Pétur (Peter) Einarsson Nielsen

Name: Pétur (Peter) Einarsson Nielsen

Hometown: Reykjavík, Iceland

Extracurricular activities: Cycling, travelling

Degree: PhD in Physics

Life before Catz

“In the final of my undergraduate degree in Physics at Durham University, I realised that I wanted to continue my studies as a postgraduate research student. I knew that taking on a PhD would be a massive commitment so I decided to take time away from higher education to be absolutely sure it was the right decision before applying.  Working in industry allowed me to develop skills such as how to manage large projects to set them up for success. Ultimately I felt my time in academia wasn’t finished and I applied to continue my studies.”

Life at Catz

“I chose to apply to St Catharine’s College primarily because of the College’s strong connection with the Harding Programme. I had also heard that the College had a reputation for being particularly friendly – which has proved to be true! The MCR Committee ensures there is a close-knit network of postgraduates here, and organises a range of activities to welcome new students and encourage you to meet new people. I’m a fan of the wine and cheese nights and the postgraduate seminar series, which is a really good way to find out what other people are researching and goes above and beyond what other Colleges offer.”

Postgraduate studies

“Materials at extremely low temperatures can behave in weird and wonderful ways. Close to absolute-zero temperature, new states of matter can be observed where material properties deviate significantly from how they behave at everyday temperatures. One such state is superconductivity - where electrons are able to flow through a metal without any electrical resistance. We already make use of superconductivity to improve lives, such as for superconducting magnets in MRI machines, but now the push is to develop new materials with improved superconducting properties for further and more widespread application. In my work I focus on unconventional types of superconductivity, where the interactions which lead to the phenomena are not yet fully understood. My day-to-day work involves synthesising new crystalline materials and characterising their electrical, thermal, and spectroscopic properties in order to develop a deeper fundamental understanding of how they might be able to reach a superconducting state.”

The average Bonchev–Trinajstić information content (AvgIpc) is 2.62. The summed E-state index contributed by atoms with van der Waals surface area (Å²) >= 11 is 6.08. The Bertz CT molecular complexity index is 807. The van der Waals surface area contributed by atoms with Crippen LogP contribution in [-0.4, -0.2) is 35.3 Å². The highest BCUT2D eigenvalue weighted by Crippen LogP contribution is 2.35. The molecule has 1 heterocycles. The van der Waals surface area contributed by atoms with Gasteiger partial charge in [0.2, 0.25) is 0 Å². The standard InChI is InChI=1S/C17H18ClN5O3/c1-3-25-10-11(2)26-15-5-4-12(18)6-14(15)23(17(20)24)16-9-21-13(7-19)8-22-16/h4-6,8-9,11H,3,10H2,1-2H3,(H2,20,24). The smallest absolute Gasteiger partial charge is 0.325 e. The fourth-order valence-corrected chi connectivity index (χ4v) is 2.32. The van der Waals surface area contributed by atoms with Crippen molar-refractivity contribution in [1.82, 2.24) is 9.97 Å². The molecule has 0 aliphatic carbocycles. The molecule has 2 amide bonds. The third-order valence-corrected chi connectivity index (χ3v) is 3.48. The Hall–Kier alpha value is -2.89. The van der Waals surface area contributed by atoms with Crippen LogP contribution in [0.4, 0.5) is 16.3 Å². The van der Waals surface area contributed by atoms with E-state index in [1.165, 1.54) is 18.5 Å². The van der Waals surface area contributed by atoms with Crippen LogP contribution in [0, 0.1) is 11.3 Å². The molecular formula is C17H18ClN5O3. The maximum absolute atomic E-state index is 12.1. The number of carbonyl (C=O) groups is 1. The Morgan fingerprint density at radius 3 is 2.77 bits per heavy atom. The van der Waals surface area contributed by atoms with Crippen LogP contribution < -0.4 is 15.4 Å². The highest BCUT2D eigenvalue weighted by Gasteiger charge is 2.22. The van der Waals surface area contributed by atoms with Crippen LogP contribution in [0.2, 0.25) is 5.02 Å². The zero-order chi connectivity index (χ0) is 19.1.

The Harding Distinguished Postgraduate Scholars Programme

“The funding provided by the Harding Programme is very generous and relieves many of the day-to-day pressures faced by others such as living costs and allows me to focus on my research. The additional personal research allowance is also provided up front which allows for much more flexibility when compared to other schemes and means research isn’t disrupted due to tasks like as requesting reimbursements. I have also appreciated the training events put on for the Scholars on topics such as grant writing, which have been fun and informative.”

Advice for undergraduates thinking of applying for postgraduate studies

“First, figure out if you are applying for the right reasons. Then get to know the people you might be interested in working with by reaching out early on to the principal investigators (PIs) at Cambridge or other institutions. It is important to understand if a particular group has the right atmosphere and working culture for you. For instance, do you want more structure or less?”